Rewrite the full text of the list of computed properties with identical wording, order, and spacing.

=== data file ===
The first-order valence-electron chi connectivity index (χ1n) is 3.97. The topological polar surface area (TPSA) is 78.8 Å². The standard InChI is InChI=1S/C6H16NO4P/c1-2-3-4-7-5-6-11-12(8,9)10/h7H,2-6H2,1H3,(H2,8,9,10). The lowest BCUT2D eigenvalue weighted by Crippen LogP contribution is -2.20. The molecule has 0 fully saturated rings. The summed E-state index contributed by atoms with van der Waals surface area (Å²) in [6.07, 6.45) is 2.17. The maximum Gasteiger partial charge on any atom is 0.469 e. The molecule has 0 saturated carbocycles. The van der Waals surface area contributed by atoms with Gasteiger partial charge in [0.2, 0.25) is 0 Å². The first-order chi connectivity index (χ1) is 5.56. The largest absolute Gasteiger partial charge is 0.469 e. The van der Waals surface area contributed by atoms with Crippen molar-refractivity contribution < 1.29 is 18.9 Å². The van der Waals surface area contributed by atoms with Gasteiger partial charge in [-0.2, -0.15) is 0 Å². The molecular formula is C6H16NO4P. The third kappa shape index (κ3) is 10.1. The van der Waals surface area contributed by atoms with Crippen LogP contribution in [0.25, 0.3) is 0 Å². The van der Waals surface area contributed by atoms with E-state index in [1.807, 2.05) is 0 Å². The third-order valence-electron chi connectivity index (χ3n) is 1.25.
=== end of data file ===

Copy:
The first-order valence-electron chi connectivity index (χ1n) is 3.97. The topological polar surface area (TPSA) is 78.8 Å². The standard InChI is InChI=1S/C6H16NO4P/c1-2-3-4-7-5-6-11-12(8,9)10/h7H,2-6H2,1H3,(H2,8,9,10). The lowest BCUT2D eigenvalue weighted by Crippen LogP contribution is -2.20. The molecule has 0 fully saturated rings. The summed E-state index contributed by atoms with van der Waals surface area (Å²) in [6.07, 6.45) is 2.17. The maximum Gasteiger partial charge on any atom is 0.469 e. The molecule has 0 saturated carbocycles. The van der Waals surface area contributed by atoms with Gasteiger partial charge in [0.2, 0.25) is 0 Å². The first-order chi connectivity index (χ1) is 5.56. The largest absolute Gasteiger partial charge is 0.469 e. The van der Waals surface area contributed by atoms with Crippen molar-refractivity contribution < 1.29 is 18.9 Å². The van der Waals surface area contributed by atoms with Gasteiger partial charge in [-0.2, -0.15) is 0 Å². The molecular formula is C6H16NO4P. The third kappa shape index (κ3) is 10.1. The van der Waals surface area contributed by atoms with Crippen LogP contribution in [0.25, 0.3) is 0 Å². The van der Waals surface area contributed by atoms with E-state index in [1.807, 2.05) is 0 Å². The third-order valence-electron chi connectivity index (χ3n) is 1.25.